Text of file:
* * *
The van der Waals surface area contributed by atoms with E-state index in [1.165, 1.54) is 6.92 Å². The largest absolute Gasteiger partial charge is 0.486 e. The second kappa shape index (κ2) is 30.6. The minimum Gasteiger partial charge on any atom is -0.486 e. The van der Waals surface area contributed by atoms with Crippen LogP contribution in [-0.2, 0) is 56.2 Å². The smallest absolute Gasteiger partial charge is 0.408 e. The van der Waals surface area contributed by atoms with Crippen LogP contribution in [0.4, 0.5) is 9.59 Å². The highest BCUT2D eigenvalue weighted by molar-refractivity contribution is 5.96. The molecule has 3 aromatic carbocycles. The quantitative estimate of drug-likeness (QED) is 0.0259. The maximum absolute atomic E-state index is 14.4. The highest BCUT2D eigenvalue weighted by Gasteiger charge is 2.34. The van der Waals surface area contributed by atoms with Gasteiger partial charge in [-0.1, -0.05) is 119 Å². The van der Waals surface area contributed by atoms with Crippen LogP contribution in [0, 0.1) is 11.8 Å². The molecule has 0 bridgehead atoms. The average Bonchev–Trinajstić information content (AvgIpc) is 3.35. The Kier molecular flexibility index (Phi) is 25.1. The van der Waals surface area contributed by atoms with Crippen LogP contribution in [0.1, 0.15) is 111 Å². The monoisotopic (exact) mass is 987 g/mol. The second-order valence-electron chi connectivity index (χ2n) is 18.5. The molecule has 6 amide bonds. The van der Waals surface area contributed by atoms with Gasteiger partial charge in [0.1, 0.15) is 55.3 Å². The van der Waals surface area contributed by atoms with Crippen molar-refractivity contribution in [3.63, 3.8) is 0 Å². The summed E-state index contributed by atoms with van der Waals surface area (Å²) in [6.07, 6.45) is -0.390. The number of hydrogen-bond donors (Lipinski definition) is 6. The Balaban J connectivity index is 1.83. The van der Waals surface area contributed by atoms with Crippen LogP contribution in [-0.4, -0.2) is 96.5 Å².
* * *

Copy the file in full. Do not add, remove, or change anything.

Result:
The van der Waals surface area contributed by atoms with E-state index in [1.165, 1.54) is 6.92 Å². The largest absolute Gasteiger partial charge is 0.486 e. The second kappa shape index (κ2) is 30.6. The minimum Gasteiger partial charge on any atom is -0.486 e. The van der Waals surface area contributed by atoms with Crippen LogP contribution in [-0.2, 0) is 56.2 Å². The smallest absolute Gasteiger partial charge is 0.408 e. The van der Waals surface area contributed by atoms with Crippen LogP contribution in [0.4, 0.5) is 9.59 Å². The highest BCUT2D eigenvalue weighted by molar-refractivity contribution is 5.96. The molecule has 3 aromatic carbocycles. The quantitative estimate of drug-likeness (QED) is 0.0259. The maximum absolute atomic E-state index is 14.4. The highest BCUT2D eigenvalue weighted by Gasteiger charge is 2.34. The van der Waals surface area contributed by atoms with Gasteiger partial charge in [-0.1, -0.05) is 119 Å². The van der Waals surface area contributed by atoms with Crippen LogP contribution in [0, 0.1) is 11.8 Å². The molecule has 0 bridgehead atoms. The average Bonchev–Trinajstić information content (AvgIpc) is 3.35. The Kier molecular flexibility index (Phi) is 25.1. The van der Waals surface area contributed by atoms with Crippen LogP contribution in [0.1, 0.15) is 111 Å². The monoisotopic (exact) mass is 987 g/mol. The second-order valence-electron chi connectivity index (χ2n) is 18.5. The molecule has 6 amide bonds. The van der Waals surface area contributed by atoms with Gasteiger partial charge in [0.1, 0.15) is 55.3 Å². The van der Waals surface area contributed by atoms with Crippen molar-refractivity contribution in [3.63, 3.8) is 0 Å². The summed E-state index contributed by atoms with van der Waals surface area (Å²) in [6.07, 6.45) is -0.390. The number of hydrogen-bond donors (Lipinski definition) is 6. The Balaban J connectivity index is 1.83. The van der Waals surface area contributed by atoms with Crippen LogP contribution in [-0.4, -0.2) is 96.5 Å².